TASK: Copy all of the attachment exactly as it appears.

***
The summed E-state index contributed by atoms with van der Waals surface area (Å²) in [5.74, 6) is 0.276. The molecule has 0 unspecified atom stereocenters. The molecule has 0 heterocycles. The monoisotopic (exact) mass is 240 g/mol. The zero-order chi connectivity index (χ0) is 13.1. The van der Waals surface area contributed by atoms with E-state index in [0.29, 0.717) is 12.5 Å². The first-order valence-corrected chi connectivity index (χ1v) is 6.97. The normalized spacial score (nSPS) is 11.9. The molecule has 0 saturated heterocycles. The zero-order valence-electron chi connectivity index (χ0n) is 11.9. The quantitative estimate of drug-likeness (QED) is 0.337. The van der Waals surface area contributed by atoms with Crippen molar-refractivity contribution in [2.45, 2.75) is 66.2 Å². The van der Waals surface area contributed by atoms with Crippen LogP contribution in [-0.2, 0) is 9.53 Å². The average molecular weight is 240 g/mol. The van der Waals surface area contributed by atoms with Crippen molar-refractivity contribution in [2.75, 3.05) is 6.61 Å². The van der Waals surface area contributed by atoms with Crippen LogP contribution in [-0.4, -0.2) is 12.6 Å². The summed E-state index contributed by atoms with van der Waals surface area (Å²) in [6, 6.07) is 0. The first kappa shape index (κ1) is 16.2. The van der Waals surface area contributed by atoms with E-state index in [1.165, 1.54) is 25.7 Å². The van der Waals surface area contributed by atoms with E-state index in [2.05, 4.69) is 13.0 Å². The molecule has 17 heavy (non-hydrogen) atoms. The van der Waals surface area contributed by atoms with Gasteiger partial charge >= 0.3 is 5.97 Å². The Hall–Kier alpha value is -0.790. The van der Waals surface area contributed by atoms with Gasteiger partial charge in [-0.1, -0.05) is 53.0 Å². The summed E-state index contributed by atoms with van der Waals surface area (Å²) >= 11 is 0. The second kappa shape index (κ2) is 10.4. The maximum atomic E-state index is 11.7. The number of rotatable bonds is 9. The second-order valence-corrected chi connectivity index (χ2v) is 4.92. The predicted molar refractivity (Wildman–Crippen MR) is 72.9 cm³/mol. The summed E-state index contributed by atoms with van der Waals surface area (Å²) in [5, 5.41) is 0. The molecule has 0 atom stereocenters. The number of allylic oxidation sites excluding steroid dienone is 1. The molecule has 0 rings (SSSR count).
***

The summed E-state index contributed by atoms with van der Waals surface area (Å²) in [5.74, 6) is 0.276. The molecule has 0 unspecified atom stereocenters. The molecule has 0 heterocycles. The monoisotopic (exact) mass is 240 g/mol. The zero-order chi connectivity index (χ0) is 13.1. The van der Waals surface area contributed by atoms with E-state index in [0.29, 0.717) is 12.5 Å². The first-order valence-corrected chi connectivity index (χ1v) is 6.97. The normalized spacial score (nSPS) is 11.9. The molecule has 0 saturated heterocycles. The zero-order valence-electron chi connectivity index (χ0n) is 11.9. The quantitative estimate of drug-likeness (QED) is 0.337. The van der Waals surface area contributed by atoms with Crippen molar-refractivity contribution in [2.45, 2.75) is 66.2 Å². The van der Waals surface area contributed by atoms with Crippen LogP contribution in [-0.2, 0) is 9.53 Å². The average molecular weight is 240 g/mol. The van der Waals surface area contributed by atoms with Crippen molar-refractivity contribution in [2.75, 3.05) is 6.61 Å². The van der Waals surface area contributed by atoms with Crippen LogP contribution in [-0.4, -0.2) is 12.6 Å². The summed E-state index contributed by atoms with van der Waals surface area (Å²) in [6, 6.07) is 0. The first kappa shape index (κ1) is 16.2. The van der Waals surface area contributed by atoms with E-state index in [1.165, 1.54) is 25.7 Å². The van der Waals surface area contributed by atoms with E-state index in [2.05, 4.69) is 13.0 Å². The molecule has 17 heavy (non-hydrogen) atoms. The van der Waals surface area contributed by atoms with Gasteiger partial charge >= 0.3 is 5.97 Å². The Hall–Kier alpha value is -0.790. The van der Waals surface area contributed by atoms with Gasteiger partial charge in [-0.1, -0.05) is 53.0 Å². The summed E-state index contributed by atoms with van der Waals surface area (Å²) >= 11 is 0. The second kappa shape index (κ2) is 10.4. The maximum atomic E-state index is 11.7. The number of rotatable bonds is 9. The second-order valence-corrected chi connectivity index (χ2v) is 4.92. The predicted molar refractivity (Wildman–Crippen MR) is 72.9 cm³/mol. The summed E-state index contributed by atoms with van der Waals surface area (Å²) in [5, 5.41) is 0. The molecule has 0 atom stereocenters. The number of allylic oxidation sites excluding steroid dienone is 1. The molecule has 0 rings (SSSR count).